The pharyngula website is associated with The Panda's Thumb, which seems to be one of the central locations for the pro-evolution side of the evolution vs. "intelligent design" debate. The name is a reference to one of Stephen Jay Gould's books on evolution. I'm a fan of Gould. His writing about evolution is clear without being dumbed down, and his insights into evolutionary debate give non-biologists a real understanding of the issues. The linked article discusses some of the controversial aspects of his writing.
But that's not my main point. My main point is that I'm glad that Pharyngula and The Panda's Thumb exist. Because standing up for evolutionary theory over pseudo-scientific "intelligent design" is something I a) don't know enough about and b) don't have the patience for. The whole argument about what to teach in a science classroom is almost too emotionally charged for me to take part.
Before I go on my little rant to get it out of my system, let me assure you that I fully understand that there are millions of devout, practicing Christians who believe that species evolved over millions of years according to principles generally accepted by evolutionary science. They see no contradiction in reading the Bible metaphorically when it contradicts scientific understanding, and they see God's hand in the beauty of a system that He created and that allows for the development of the incredible range of biological diversity on our planet. I know that ranting about the Religious Right can make me seem anti-religious, and I assure you that I'm not.
But having said that (and knowing that I'm coming to the depressing part later), I just have to say that the "intelligent design" (ID) proponents are just totally full of shit. There...I did it. My first real swearword on my blog. Whew.
The ID "theory" (which it isn't, because it's not testable or falsifiable) is that some biological systems are too complex to have arisen incrementally over millions of years, and that this must mean that some intelligent force was behind their creation--randomness and selection being given too much credit for their power to create those structures. Of course, all of the proponents of this "theory" are Christian, and their vision of the nature of this intelligence is always the Christian God.
So first of all, this runs into the common problem of all omnipotent god theories. If God is so powerful, isn't it just remotely possible that He created the mechanism of evolution to be so efficient that it indeed could cause the diversity and complexity we see in the planet's biology? I mean, the obvious way to reconcile a belief in God with a belief in evolution is right there, ready for the plucking. But no, apparently God in His omnipotence can't do that. He has to just go and create species or structures of species out of nowhere.
They're very clever, those ID "theorists". They try to couch this in neutral language that doesn't seem on the face of it to be inflamatory. "Teach the controversy" they say. "Don't just teach kids about evolution because there's dissent about that--teach both sides." Of course there isn't really any dissent about the basics of evolution in the scientific community, but the ID proponents suggest that maybe science is a little too smug about their methods, and they should be more flexible and admit the possibility that ID is correct. There's just no way out of their argument.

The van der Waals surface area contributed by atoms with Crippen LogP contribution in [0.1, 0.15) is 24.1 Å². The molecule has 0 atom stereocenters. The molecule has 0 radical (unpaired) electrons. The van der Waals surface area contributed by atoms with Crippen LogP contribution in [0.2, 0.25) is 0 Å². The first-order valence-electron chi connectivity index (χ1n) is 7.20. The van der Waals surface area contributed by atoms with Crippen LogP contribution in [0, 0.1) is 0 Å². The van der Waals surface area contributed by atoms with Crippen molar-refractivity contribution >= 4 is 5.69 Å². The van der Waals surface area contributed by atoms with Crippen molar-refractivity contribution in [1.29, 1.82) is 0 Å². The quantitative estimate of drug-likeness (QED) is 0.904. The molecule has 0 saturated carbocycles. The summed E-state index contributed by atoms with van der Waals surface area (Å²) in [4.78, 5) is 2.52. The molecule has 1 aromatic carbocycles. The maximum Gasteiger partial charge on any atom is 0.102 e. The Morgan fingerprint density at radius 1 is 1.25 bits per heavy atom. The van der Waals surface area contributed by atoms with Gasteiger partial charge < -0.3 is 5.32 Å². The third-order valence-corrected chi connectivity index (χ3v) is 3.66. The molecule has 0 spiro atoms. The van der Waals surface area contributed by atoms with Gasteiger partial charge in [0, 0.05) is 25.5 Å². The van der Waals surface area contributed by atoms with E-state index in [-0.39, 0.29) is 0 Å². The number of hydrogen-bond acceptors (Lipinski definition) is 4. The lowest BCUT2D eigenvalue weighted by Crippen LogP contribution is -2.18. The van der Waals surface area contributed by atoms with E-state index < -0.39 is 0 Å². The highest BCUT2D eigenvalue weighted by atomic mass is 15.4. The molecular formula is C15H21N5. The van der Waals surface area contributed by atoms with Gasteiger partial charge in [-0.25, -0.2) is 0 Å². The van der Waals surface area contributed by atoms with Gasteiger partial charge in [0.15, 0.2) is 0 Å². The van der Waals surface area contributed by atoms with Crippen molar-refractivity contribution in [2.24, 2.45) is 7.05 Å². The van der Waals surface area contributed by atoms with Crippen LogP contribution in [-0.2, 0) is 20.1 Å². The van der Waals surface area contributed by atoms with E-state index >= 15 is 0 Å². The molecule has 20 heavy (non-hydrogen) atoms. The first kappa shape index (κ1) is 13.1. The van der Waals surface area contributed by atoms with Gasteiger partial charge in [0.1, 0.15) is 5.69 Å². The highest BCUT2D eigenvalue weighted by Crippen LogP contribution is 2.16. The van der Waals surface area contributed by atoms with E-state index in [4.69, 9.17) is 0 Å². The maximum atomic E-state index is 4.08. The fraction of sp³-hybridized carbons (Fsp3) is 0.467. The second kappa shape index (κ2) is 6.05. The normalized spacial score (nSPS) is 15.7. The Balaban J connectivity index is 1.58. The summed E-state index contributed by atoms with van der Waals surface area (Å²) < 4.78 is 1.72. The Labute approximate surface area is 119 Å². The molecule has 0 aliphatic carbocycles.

So instead of trying to argue it, some people have suggested that we take their arguments further in logical ways. Why only teach the Christian creation myth? How about the Hindu view? Or the Navaho view? Or the Giant Spaghetti Monster view? (Do NOT leave this page without checking out that link if you don't know what it is already!!!) At this point in the discussion, the evolutionist point of view is just too clearly right, so I can't even get myself to listen to the counter-arguments to this reasoning. I honestly don't know what those counter-arguments are. I recognize that this is a character flaw on my part (impatience with idiocy), but I just get too riled up.
But that brings me to the depressing part. Despite all this antipathy towards teaching ID (don't even get me started on separation of church and state issues), I can understand how they feel. They really believe creationism/psuedoscience in the same way I really believe that the scientific method is the right way to understand the world and that it tell us unambiguously that evolution was at work to create all modern species (even if some of the details are still incomplete). And if they really believe that the world is that way, why shouldn't they argue tooth and nail to have it mentioned in schools where people are supposed to learn the way the world is? I honestly can't blame them. They want the same thing I do: students should learn what's correct, not what's incorrect.
There's no way for me to convince them with scientific evidence, because they don't accept the scientific method. There's no way for them to convince me with Biblical evidence, because I don't accept the Bible as a document about the way the physical world works. The problem is at the very root of what it means to be a "fact" or to be "correct". Is all "fact" really just a belief? I know that's part of the post-modern, deconstructionist thought process, but I can't get my brain around the idea that the whole idea of "evidence" only goes to prove a belief, not a fact. Maybe it's my theorem-proving math brain. Or my livelihood as a teacher. But it seems to me we all need some facts.
As Charlie Brown would say, "AAAARRRGGGHHHHH".